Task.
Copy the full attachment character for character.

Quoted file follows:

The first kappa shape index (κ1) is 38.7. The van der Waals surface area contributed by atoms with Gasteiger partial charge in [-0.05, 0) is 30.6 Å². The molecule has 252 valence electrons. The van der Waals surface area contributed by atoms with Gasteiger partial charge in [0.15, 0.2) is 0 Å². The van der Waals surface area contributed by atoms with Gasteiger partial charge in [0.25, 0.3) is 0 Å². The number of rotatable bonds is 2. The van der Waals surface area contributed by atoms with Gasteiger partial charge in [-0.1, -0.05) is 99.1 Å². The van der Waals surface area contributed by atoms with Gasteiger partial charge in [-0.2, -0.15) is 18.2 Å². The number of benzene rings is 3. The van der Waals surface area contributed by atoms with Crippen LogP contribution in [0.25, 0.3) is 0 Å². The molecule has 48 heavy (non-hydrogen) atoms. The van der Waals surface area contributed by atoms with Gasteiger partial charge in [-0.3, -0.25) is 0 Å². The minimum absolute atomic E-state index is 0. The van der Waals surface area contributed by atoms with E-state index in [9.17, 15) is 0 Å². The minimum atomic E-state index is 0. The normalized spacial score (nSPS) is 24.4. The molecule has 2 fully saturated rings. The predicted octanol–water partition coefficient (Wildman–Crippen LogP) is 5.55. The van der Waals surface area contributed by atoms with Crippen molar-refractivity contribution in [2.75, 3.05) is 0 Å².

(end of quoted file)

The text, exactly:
The first kappa shape index (κ1) is 38.7. The van der Waals surface area contributed by atoms with Gasteiger partial charge in [-0.05, 0) is 30.6 Å². The molecule has 252 valence electrons. The van der Waals surface area contributed by atoms with Gasteiger partial charge in [0.15, 0.2) is 0 Å². The van der Waals surface area contributed by atoms with Gasteiger partial charge in [0.25, 0.3) is 0 Å². The number of rotatable bonds is 2. The van der Waals surface area contributed by atoms with Gasteiger partial charge in [-0.1, -0.05) is 99.1 Å². The van der Waals surface area contributed by atoms with Gasteiger partial charge in [-0.2, -0.15) is 18.2 Å². The number of benzene rings is 3. The van der Waals surface area contributed by atoms with Crippen LogP contribution in [0.25, 0.3) is 0 Å². The molecule has 48 heavy (non-hydrogen) atoms. The van der Waals surface area contributed by atoms with Gasteiger partial charge in [-0.3, -0.25) is 0 Å². The minimum absolute atomic E-state index is 0. The van der Waals surface area contributed by atoms with E-state index in [9.17, 15) is 0 Å². The minimum atomic E-state index is 0. The normalized spacial score (nSPS) is 24.4. The molecule has 2 fully saturated rings. The predicted octanol–water partition coefficient (Wildman–Crippen LogP) is 5.55. The van der Waals surface area contributed by atoms with Crippen molar-refractivity contribution in [2.75, 3.05) is 0 Å².